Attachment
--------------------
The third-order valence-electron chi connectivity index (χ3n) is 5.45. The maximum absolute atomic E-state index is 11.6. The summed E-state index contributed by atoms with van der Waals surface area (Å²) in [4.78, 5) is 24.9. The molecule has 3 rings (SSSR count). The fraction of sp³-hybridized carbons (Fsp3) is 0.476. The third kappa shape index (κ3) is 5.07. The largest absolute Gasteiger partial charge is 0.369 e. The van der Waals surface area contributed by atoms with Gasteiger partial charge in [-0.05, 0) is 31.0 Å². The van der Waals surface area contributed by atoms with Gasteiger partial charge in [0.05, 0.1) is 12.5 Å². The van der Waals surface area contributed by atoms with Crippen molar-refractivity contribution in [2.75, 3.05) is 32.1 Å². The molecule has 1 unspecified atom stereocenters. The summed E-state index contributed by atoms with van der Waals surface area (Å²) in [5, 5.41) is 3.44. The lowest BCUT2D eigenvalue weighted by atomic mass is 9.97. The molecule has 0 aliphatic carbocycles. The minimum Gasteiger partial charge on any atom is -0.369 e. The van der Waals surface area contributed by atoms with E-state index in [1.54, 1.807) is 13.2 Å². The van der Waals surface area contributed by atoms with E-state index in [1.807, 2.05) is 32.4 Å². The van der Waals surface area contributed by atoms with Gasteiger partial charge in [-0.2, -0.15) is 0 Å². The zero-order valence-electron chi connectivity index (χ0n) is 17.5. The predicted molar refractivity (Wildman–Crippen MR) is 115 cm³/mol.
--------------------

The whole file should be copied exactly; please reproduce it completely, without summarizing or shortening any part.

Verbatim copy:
The third-order valence-electron chi connectivity index (χ3n) is 5.45. The maximum absolute atomic E-state index is 11.6. The summed E-state index contributed by atoms with van der Waals surface area (Å²) in [4.78, 5) is 24.9. The molecule has 3 rings (SSSR count). The fraction of sp³-hybridized carbons (Fsp3) is 0.476. The third kappa shape index (κ3) is 5.07. The largest absolute Gasteiger partial charge is 0.369 e. The van der Waals surface area contributed by atoms with Gasteiger partial charge in [-0.05, 0) is 31.0 Å². The van der Waals surface area contributed by atoms with Gasteiger partial charge in [0.05, 0.1) is 12.5 Å². The van der Waals surface area contributed by atoms with Crippen molar-refractivity contribution in [2.75, 3.05) is 32.1 Å². The molecule has 1 unspecified atom stereocenters. The summed E-state index contributed by atoms with van der Waals surface area (Å²) in [5, 5.41) is 3.44. The lowest BCUT2D eigenvalue weighted by atomic mass is 9.97. The molecule has 0 aliphatic carbocycles. The minimum Gasteiger partial charge on any atom is -0.369 e. The van der Waals surface area contributed by atoms with E-state index in [1.54, 1.807) is 13.2 Å². The van der Waals surface area contributed by atoms with E-state index in [1.807, 2.05) is 32.4 Å². The van der Waals surface area contributed by atoms with Gasteiger partial charge in [-0.2, -0.15) is 0 Å². The zero-order valence-electron chi connectivity index (χ0n) is 17.5. The predicted molar refractivity (Wildman–Crippen MR) is 115 cm³/mol.